First up on the docket? Viking Village!
The Viking Village
To get a “feel” for what Viking life looked like back in the day, a Viking Village is erected during the festival. We learned that the volunteers running the village and demonstrating aspects of Viking life, from tool-making to yarn-dying, were actually living in the makeshift tents during the festival, lending an air of authenticity! The Viking volunteers also ate in the village; all the pots hung over open fires were actually cooking up delicious food for the village participants:
After checking out Viking Village, it was time to mosey on and see what else the festival had to offer.
A Sandcastle Contest to End All Sandcastle Contests
A festival of any sort wouldn’t be complete in Gimli without making use of the fantastic beach right in the center of town! When we arrived in early morning, dozens of people were already hard at work concocting their creations.
And these competitors were committed! Folks went about creating their masterpieces with shovels in hand and a merciless gleam in their eye! Many had brought pails filled to the brim with rocks, shells, sticks, and fronds…all “tools” for whipping up their artistic visions.
Though I’m not sure who won, all the creations were imaginative and impressive:
From there it was time to get serious! I may or may not have driven 8.5 hours north to an entirely other country in order to participate in this festival activity alone!
And what activity is that?
Why, I came to Get Dinged!
During the festival, one can become an “honorary” Icelander by completing a series of tasks in quick succession while wearing traditional Icelandic “garb”. Think furs, Viking horns, and perhaps even a sword (for good measure, naturally!).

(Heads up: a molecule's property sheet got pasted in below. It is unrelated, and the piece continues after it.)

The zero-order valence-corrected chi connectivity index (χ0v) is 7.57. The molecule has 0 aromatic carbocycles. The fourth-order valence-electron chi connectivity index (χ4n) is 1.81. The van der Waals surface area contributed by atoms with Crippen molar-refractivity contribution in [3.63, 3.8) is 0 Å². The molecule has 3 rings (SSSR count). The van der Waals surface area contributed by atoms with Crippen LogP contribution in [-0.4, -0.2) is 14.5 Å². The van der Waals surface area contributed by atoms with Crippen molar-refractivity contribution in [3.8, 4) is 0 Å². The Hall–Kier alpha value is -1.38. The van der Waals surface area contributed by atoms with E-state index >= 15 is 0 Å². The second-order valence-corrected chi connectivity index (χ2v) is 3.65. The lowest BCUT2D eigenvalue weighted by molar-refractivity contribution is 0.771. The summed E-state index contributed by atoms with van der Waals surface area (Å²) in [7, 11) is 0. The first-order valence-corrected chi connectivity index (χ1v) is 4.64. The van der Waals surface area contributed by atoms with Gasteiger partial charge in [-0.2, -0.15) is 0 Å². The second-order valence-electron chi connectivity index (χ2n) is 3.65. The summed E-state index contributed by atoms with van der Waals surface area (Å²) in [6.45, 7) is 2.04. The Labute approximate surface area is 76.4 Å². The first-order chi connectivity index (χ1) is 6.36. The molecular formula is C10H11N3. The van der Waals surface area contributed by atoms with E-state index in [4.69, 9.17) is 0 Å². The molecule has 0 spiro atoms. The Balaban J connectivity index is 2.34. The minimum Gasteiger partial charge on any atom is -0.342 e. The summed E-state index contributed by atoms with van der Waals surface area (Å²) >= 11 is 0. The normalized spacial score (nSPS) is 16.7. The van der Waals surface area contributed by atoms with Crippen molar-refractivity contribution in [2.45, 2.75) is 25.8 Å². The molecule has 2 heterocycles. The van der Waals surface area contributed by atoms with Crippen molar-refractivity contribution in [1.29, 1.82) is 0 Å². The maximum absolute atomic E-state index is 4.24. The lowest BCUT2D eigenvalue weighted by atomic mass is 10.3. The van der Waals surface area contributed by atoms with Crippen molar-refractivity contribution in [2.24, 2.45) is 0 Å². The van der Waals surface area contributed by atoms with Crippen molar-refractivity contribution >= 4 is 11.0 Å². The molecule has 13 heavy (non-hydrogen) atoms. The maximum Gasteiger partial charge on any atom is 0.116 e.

The first task? Eat a piece of dried fish, a favorite snack of Icelanders:
Next step? Wash it down with a shot of Brennivín, a clear, distilled schnapps considered Iceland’s signature liquor:
And the final task?
Say ‘Islendingadagurinn’ three times fast and roar like a true Viking! Really let it come from down deep in your belly!
Now, I’ll be honest. I was really nervous to do this! I had come all this way! What if I couldn’t pass this (completely legitimate and highly scientific) test?!
My delicate Icelandic street cred hung precariously in the balance!
Luckily, it was no thang at ALL for this gal!
As such, I can now proudly proclaim myself an honorary Icelander!
Hey! What can I say?!
If the shoe fits!
As someone who is constantly on the hunt for anything and everything Icelandic, I can tell you that finding Icelandic alcohol in stores near me is a near futile endeavor! In the Twin Cities metro, it is difficult (nay, impossible?!) to find Icelandic beer or spirits such as Brennivín.
So, you best believe that I was thrilled to discover the Vingólf “beverage garden” at Islendingadagurinn offering up some traditional Icelandic beer! And given that we were enjoying the festival on a weekend that was as hot as hell’s doorstep, a cold brew (and one from Iceland, no less!) never tasted so refreshing!
Running for (Icelandic) Bling!
New to Islendingadagurinn this year were newly initiated running races! One could sign up to participate in a fun run, 5k, or 10-mile race. I took one little look at the bling one could earn by participating and I was all in.
Sign. Me. Up!
Can you blame me?! Just look at that beauty:
So, being downright medal-determined, I got up ridiculously early on Sunday morning and ran my very first Canadian 5k through the streets of Gimli as the sun rose to usher in another day of Islendingadagurinn! Then, after what ended up being a glorious run on an absolutely gorgeous morning, it was time to eat back all the calories I had burned (plus extra, for good measure) at the festival pancake breakfast!